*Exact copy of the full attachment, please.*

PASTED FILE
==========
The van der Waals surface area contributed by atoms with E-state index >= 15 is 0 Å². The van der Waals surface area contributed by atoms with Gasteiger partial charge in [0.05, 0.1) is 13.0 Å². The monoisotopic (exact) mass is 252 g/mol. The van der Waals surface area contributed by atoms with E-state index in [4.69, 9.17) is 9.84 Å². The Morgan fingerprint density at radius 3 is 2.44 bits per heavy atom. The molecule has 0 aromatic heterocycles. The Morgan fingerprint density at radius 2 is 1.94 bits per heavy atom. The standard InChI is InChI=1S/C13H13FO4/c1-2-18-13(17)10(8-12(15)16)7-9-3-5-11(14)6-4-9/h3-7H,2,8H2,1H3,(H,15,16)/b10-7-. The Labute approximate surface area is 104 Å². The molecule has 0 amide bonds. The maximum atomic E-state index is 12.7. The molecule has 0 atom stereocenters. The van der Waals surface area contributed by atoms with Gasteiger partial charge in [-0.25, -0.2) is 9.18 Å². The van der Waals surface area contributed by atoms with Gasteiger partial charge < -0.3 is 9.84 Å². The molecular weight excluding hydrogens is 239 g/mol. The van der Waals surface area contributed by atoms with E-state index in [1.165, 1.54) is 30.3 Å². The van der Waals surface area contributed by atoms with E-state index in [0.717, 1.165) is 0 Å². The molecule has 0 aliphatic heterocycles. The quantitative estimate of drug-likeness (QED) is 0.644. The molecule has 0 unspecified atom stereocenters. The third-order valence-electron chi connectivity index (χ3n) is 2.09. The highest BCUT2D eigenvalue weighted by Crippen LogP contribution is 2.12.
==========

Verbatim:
The van der Waals surface area contributed by atoms with E-state index >= 15 is 0 Å². The van der Waals surface area contributed by atoms with Gasteiger partial charge in [0.05, 0.1) is 13.0 Å². The monoisotopic (exact) mass is 252 g/mol. The van der Waals surface area contributed by atoms with E-state index in [4.69, 9.17) is 9.84 Å². The Morgan fingerprint density at radius 3 is 2.44 bits per heavy atom. The molecule has 0 aromatic heterocycles. The Morgan fingerprint density at radius 2 is 1.94 bits per heavy atom. The standard InChI is InChI=1S/C13H13FO4/c1-2-18-13(17)10(8-12(15)16)7-9-3-5-11(14)6-4-9/h3-7H,2,8H2,1H3,(H,15,16)/b10-7-. The Labute approximate surface area is 104 Å². The molecule has 0 amide bonds. The maximum atomic E-state index is 12.7. The molecule has 0 atom stereocenters. The van der Waals surface area contributed by atoms with Gasteiger partial charge in [-0.25, -0.2) is 9.18 Å². The van der Waals surface area contributed by atoms with Gasteiger partial charge < -0.3 is 9.84 Å². The molecular weight excluding hydrogens is 239 g/mol. The van der Waals surface area contributed by atoms with E-state index in [1.165, 1.54) is 30.3 Å². The van der Waals surface area contributed by atoms with E-state index in [0.717, 1.165) is 0 Å². The molecule has 0 aliphatic heterocycles. The quantitative estimate of drug-likeness (QED) is 0.644. The molecule has 0 unspecified atom stereocenters. The third-order valence-electron chi connectivity index (χ3n) is 2.09. The highest BCUT2D eigenvalue weighted by Crippen LogP contribution is 2.12.